What to know about obtaining venture capital when launching a business

Raising capital is always on an entrepreneurs’ mind.

While there is no scientific method to raising capital, there are definitely ways to make the process less grueling and more likely to occur.

1. Traction is crucial: Traction is the most important factor when raising capital. After all, if you can objectively prove that there is a market for whatever it is you’re creating, you are likely going to get an investment. Traction can be anything from revenue to users (example: app downloads, subscribers, etc.) to even website traffic. Show the investor why it is that they should invest in your company by presenting them with numbers. The bigger the numbers, the better.
2. Know how much to raise: Investors will take you much more seriously if you have an “ask” along with a “use of proceeds.” The “ask” is going to be how much you are raising, at what valuation and what the overall terms are (example: $100k for 10 percent at $1MM valuation). How you will use the money that you are raising is the “use of proceeds.” If you can combine your proven traction with your “ask” and “use of proceeds” information, you might be on your way to raising capital.
3. Know your investor: Knowing what the investor or venture firm typically invests in and how much is significant. Don’t go to a venture firm that invests in health care asking for $50k for your “tinder for clothing” app. Don’t go to a venture firm that invests millions in mobile apps at the growth stage, when you only have 1,000 users for your “tinder for clothes” app. Knowing the “sweet spot” of each investor is your key to success when targeting an investment.
4. Don’t shoot in the dark: If you’re seriously emailing any venture capital firms and the beginning of their email address is, “[email protected]” you need to stop. The best way to get an investors attention is to get a warm introduction. Really the best way to get an investor’s attention is through traction but for this argument, having someone in the investors network refer you will likely spark their interest. Be human about the process. You wouldn’t want some random person coming to you asking for money, yet if your best friend introduced you to someone with this “really great idea” then the whole game changes.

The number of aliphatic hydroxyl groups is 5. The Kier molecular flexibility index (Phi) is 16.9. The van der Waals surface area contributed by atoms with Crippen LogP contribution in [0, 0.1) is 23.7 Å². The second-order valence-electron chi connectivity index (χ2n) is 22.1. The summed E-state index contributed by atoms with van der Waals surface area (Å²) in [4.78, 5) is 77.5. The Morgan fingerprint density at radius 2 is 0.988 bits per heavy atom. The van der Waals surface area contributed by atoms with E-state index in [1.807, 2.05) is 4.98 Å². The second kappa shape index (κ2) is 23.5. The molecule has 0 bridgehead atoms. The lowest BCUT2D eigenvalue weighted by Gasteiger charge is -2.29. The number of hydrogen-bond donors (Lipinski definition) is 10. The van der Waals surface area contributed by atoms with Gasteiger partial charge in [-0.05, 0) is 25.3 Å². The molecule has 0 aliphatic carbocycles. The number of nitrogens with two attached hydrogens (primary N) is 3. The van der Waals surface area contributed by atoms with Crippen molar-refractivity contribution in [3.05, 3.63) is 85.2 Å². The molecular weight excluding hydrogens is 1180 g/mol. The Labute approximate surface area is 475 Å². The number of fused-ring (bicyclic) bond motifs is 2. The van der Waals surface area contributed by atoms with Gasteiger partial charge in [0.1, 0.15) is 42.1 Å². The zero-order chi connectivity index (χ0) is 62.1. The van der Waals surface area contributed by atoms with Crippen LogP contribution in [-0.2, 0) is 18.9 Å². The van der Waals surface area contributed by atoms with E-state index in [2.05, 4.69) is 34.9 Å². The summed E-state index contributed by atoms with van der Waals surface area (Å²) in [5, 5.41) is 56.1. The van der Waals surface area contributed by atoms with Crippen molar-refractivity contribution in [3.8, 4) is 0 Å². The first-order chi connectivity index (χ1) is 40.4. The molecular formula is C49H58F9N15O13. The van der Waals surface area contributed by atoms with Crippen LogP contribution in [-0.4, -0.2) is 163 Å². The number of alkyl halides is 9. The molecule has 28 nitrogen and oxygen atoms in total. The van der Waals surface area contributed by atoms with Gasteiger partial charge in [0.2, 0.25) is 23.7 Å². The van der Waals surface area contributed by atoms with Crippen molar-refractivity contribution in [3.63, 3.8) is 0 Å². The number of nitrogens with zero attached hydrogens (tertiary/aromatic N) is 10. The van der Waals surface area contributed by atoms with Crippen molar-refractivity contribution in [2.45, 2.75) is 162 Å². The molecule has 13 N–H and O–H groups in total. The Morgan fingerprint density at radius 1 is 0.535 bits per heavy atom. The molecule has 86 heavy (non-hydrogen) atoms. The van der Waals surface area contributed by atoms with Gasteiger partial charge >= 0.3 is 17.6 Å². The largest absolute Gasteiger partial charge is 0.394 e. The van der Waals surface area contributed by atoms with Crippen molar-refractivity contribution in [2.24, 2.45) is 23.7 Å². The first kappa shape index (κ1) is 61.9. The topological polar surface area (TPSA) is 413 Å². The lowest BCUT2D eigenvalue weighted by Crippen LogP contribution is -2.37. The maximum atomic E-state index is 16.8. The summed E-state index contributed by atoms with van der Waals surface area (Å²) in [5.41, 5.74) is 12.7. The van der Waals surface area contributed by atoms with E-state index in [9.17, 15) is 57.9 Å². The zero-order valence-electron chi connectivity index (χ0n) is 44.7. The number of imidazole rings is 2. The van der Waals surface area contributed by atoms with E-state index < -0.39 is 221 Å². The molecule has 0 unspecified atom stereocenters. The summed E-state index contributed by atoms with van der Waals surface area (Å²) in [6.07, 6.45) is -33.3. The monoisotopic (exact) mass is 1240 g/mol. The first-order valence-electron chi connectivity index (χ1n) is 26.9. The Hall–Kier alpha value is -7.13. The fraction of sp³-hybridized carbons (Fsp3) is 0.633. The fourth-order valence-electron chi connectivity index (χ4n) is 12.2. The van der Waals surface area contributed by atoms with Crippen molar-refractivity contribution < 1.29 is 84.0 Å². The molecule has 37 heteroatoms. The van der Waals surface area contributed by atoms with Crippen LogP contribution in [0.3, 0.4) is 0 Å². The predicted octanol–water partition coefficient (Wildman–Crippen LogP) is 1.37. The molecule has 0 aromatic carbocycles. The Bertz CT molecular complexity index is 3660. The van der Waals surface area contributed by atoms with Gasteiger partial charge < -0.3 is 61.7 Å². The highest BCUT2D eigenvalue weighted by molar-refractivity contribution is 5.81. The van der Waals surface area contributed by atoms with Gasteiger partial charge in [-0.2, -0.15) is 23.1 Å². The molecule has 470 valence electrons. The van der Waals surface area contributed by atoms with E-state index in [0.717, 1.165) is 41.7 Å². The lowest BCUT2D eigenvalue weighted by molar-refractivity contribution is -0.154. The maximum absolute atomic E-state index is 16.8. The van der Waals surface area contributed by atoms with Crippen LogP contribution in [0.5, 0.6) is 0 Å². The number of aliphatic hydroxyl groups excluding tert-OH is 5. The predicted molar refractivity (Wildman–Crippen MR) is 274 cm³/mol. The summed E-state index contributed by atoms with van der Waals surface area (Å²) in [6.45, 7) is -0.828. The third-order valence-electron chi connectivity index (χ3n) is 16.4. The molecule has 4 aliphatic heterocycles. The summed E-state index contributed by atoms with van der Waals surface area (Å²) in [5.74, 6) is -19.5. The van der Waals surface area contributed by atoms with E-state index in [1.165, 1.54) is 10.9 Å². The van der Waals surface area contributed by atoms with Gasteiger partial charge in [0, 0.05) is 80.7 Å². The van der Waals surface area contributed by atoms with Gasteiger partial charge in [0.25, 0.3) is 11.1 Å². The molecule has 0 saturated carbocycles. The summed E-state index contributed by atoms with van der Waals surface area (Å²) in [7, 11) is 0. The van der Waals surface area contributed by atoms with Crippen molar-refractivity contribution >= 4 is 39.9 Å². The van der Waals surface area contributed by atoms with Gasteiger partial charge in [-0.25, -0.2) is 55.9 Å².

5. Understand the game: Raising funds can be a long process but understanding that the process is about relationships, objective results and future hypotheses is paramount. Make your pitch compelling. Make the investor want to throw money at you by showing them results or even proven, market validation. It’s not easy to get an investment, but if you understand the process better and “think like an investor” you will increase your chances.

Concluding advice:

If you have always been thinking about starting a company, stop thinking and start doing. Figure out a way to just do it. Not having enough capital will always be a problem for most people but those that succeed figure out a way to make it happen. Find an excuse to win.

If you have a service-based business like mine, don’t let Murphy’s law (everything that can go wrong, will go wrong) stop you. If I were to come to you 100 years ago for an investment and tell you that I am going to put people in metal tubes and hurl them 500mph from Los Angeles to New York in five hours, you would most likely look me in the eyes and immediately tell me to leave. Today, almost 1 percent of world GDP is spent on air travel, totaling almost $750 billion (IATA). Don’t be afraid to think big and just go for it!

Lastly, just when you think you’ll never get an investment, refer to: https://medium.com/@bchesky/7-rejections-7d894cbaa084#.obhtzr2t3

Zachary Martin is a Southern California native and alumnus from the University of Miami (FL) and Draper University in Silicon Valley. He has been involved with startups since he was 18 years old. He is the founder and CEO of LoilApp.com and also works part-time as the community manager for the Irvine Company’s entrepreneurship hub, The Vine.